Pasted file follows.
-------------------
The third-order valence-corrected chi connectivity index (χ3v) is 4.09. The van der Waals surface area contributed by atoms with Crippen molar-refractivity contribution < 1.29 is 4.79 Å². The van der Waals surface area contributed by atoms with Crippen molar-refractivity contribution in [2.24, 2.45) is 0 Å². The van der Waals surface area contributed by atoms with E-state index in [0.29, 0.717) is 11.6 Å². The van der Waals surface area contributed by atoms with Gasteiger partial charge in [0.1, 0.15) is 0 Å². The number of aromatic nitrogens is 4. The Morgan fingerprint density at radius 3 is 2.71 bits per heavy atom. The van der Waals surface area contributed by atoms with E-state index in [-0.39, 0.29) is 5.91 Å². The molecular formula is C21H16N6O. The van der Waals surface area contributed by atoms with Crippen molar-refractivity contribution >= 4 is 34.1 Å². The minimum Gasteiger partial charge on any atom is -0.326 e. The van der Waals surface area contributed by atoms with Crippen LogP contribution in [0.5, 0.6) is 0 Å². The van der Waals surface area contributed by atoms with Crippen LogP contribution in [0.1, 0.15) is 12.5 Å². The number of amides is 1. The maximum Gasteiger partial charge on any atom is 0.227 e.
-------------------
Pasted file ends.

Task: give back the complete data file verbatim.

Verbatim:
The third-order valence-corrected chi connectivity index (χ3v) is 4.09. The van der Waals surface area contributed by atoms with Crippen molar-refractivity contribution < 1.29 is 4.79 Å². The van der Waals surface area contributed by atoms with Crippen molar-refractivity contribution in [2.24, 2.45) is 0 Å². The van der Waals surface area contributed by atoms with E-state index in [0.29, 0.717) is 11.6 Å². The van der Waals surface area contributed by atoms with Gasteiger partial charge in [0.1, 0.15) is 0 Å². The number of aromatic nitrogens is 4. The Morgan fingerprint density at radius 3 is 2.71 bits per heavy atom. The van der Waals surface area contributed by atoms with E-state index in [-0.39, 0.29) is 5.91 Å². The molecular formula is C21H16N6O. The van der Waals surface area contributed by atoms with Crippen molar-refractivity contribution >= 4 is 34.1 Å². The minimum Gasteiger partial charge on any atom is -0.326 e. The van der Waals surface area contributed by atoms with Crippen LogP contribution in [0.5, 0.6) is 0 Å². The van der Waals surface area contributed by atoms with Crippen LogP contribution in [0.1, 0.15) is 12.5 Å². The number of amides is 1. The maximum Gasteiger partial charge on any atom is 0.227 e.